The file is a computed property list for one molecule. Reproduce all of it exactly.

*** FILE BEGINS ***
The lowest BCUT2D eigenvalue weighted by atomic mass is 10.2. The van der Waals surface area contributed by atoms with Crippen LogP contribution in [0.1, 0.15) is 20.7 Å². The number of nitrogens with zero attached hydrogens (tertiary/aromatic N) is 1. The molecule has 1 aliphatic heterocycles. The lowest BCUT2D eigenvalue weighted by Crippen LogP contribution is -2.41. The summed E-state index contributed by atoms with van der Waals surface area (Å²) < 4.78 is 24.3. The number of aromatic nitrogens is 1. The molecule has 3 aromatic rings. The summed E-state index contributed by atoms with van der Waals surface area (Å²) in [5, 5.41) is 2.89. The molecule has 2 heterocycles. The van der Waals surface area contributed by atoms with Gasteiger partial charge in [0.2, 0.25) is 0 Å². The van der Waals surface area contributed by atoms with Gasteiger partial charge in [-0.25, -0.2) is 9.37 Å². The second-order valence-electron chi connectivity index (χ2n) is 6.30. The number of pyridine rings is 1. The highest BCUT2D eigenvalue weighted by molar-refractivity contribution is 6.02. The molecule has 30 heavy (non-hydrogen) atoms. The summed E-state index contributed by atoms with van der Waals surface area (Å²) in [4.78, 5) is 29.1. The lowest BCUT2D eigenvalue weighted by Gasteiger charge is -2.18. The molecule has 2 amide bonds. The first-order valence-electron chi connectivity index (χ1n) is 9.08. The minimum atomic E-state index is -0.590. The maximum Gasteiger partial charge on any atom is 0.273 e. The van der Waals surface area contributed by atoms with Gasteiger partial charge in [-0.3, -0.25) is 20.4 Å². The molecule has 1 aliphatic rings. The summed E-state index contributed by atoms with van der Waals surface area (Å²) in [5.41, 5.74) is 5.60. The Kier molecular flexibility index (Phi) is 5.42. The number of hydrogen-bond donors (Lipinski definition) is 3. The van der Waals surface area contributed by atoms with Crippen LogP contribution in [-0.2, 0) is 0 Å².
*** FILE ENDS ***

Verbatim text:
The lowest BCUT2D eigenvalue weighted by atomic mass is 10.2. The van der Waals surface area contributed by atoms with Crippen LogP contribution in [0.1, 0.15) is 20.7 Å². The number of nitrogens with zero attached hydrogens (tertiary/aromatic N) is 1. The molecule has 1 aliphatic heterocycles. The lowest BCUT2D eigenvalue weighted by Crippen LogP contribution is -2.41. The summed E-state index contributed by atoms with van der Waals surface area (Å²) < 4.78 is 24.3. The number of aromatic nitrogens is 1. The molecule has 3 aromatic rings. The summed E-state index contributed by atoms with van der Waals surface area (Å²) in [5, 5.41) is 2.89. The molecule has 2 heterocycles. The van der Waals surface area contributed by atoms with Gasteiger partial charge in [0.2, 0.25) is 0 Å². The van der Waals surface area contributed by atoms with Gasteiger partial charge in [-0.25, -0.2) is 9.37 Å². The second-order valence-electron chi connectivity index (χ2n) is 6.30. The number of pyridine rings is 1. The highest BCUT2D eigenvalue weighted by molar-refractivity contribution is 6.02. The molecule has 30 heavy (non-hydrogen) atoms. The summed E-state index contributed by atoms with van der Waals surface area (Å²) in [4.78, 5) is 29.1. The lowest BCUT2D eigenvalue weighted by Gasteiger charge is -2.18. The molecule has 2 amide bonds. The first-order valence-electron chi connectivity index (χ1n) is 9.08. The minimum atomic E-state index is -0.590. The maximum Gasteiger partial charge on any atom is 0.273 e. The van der Waals surface area contributed by atoms with Gasteiger partial charge in [-0.3, -0.25) is 20.4 Å². The molecule has 1 aliphatic rings. The summed E-state index contributed by atoms with van der Waals surface area (Å²) in [5.41, 5.74) is 5.60. The Kier molecular flexibility index (Phi) is 5.42. The number of hydrogen-bond donors (Lipinski definition) is 3. The van der Waals surface area contributed by atoms with Crippen LogP contribution in [-0.2, 0) is 0 Å².